Grope?

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sambistapt

Senior Member
Brazilian Portuguese
Hello amigos!

How many girls did you grope at the party?

What does it mean? I´d never seen this verb used in this context, Would it be the same as: making out, snogging or petting?

Thanks in advance,

Sam:cool:
 
  • El escoces

    Senior Member
    English - UK
    Now that we've broken the ice, I'd say it always has the idea of a "handful" to me...(it's definitely something different from a pinch - I wonder if anyone pinches bums now?)
     

    tuco87

    Member
    English-USA and Spanish-Mexico
    When you "grope" somebody, you touch them inappropriately in places that are not supposed to be touched without their consent. I'm pretty sure you can imagine what I'm talking about. Usually "groping" lasts much longer than just a simple touch. Like at a party, when a guy gropes a girl on say, her breast. It's done intentionally and with a somewhat sexual intention. Also, "grope" has a certain negative connotation and like I said its sexually inclined. Hope that helps! :)
     

    gasman

    Senior Member
    Canada, English
    Of course one can always grope one's way through a pea-soup fog without upsetting anyone, unless you bump into them.
     

    tuco87

    Member
    English-USA and Spanish-Mexico
    I'm curious, tuco, how you do something with a somewhat sexual intention (well I'm intrigued, actually). Could you elaborate?
    I should have meant sexual intention, not just "somewhat." It just seems to me that the word "grope" has a negative connotation. I've honestly never heard it be used any other way. Unless any of you use it in any other way that I'm unaware of.
     

    Forero

    Senior Member
    To me, the "normal" meaning of groping is feeling around where one cannot see, such as groping for the keys that fell behind the washing machine. The sexual meaning is probably derived from this, but I have never known precisely what it means except for its inappropriateness.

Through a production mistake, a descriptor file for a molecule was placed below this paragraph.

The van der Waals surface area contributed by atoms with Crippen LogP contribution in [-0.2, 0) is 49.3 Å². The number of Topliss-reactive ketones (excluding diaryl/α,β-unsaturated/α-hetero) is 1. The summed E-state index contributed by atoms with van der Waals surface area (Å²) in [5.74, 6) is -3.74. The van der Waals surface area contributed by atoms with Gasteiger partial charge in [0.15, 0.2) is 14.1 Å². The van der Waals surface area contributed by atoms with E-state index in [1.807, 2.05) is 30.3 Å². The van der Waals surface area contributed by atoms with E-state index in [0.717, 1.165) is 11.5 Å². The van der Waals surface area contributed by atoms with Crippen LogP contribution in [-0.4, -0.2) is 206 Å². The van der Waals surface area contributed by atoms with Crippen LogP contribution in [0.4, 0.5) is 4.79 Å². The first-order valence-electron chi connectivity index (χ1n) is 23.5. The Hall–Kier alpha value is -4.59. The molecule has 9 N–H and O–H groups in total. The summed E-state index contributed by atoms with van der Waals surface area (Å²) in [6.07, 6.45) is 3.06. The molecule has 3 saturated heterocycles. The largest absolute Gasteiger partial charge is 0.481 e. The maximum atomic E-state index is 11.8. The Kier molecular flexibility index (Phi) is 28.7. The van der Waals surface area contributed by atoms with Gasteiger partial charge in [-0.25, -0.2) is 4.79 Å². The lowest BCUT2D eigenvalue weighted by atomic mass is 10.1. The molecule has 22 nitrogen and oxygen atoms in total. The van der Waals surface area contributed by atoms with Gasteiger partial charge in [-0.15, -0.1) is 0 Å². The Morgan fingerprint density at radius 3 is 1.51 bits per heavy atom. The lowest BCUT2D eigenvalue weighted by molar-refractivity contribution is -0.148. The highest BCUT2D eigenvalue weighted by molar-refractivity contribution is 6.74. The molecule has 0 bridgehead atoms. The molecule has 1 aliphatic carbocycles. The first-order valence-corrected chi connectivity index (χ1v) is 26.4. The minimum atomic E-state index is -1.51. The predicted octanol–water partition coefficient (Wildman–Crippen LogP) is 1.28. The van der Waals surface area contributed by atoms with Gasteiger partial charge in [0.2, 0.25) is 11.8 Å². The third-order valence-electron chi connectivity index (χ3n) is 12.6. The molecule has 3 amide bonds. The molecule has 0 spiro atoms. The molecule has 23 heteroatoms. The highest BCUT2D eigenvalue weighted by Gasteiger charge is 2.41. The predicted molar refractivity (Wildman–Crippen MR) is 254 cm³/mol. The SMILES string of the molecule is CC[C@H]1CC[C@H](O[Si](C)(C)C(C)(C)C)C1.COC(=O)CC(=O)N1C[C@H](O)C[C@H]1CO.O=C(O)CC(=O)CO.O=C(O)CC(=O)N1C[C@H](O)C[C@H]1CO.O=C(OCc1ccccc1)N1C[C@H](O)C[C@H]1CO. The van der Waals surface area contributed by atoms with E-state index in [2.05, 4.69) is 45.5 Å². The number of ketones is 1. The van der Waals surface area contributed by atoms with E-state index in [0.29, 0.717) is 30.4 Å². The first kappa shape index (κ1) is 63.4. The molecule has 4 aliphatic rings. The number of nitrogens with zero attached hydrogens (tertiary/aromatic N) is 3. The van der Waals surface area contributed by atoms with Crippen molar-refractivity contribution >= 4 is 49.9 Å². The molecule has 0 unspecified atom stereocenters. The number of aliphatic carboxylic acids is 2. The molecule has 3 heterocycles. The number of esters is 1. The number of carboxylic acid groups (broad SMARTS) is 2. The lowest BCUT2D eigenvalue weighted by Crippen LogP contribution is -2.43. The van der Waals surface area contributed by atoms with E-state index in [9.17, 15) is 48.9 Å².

zhonglin

    Senior Member
    Mandarin
    I've done research on this word and found the below definition. If that is the case, can we use it for blinds? Such as "the blind man is trying to grope for his stick".. how about this..."I cannot grope for my glasses, can you please turn on the light"


    • (intransitive) usually followed by for: to feel or search about uncertainly (for something) with the hands.

    Please advise, thank you.
     

    Forero

    Senior Member
    I've done research on this word and found the below definition. If that is the case, can we use it for blinds? Such as "the blind man is trying to grope for his stick".. how about this..."I cannot grope for my glasses, can you please turn on the light"

    • (intransitive) usually followed by for: to feel or search about uncertainly (for something) with the hands.

    Please advise, thank you.
    To grope is not to find but to feel or search uncertainly, so "the blind man is groping for his cane" makes sense, but not "the blind man is trying to grope for his cane."

    And "I do not want to grope for my glasses. Can you please turn on the light?" makes sense, but not "I cannot grope for my glasses, can you please turn on the light."
     
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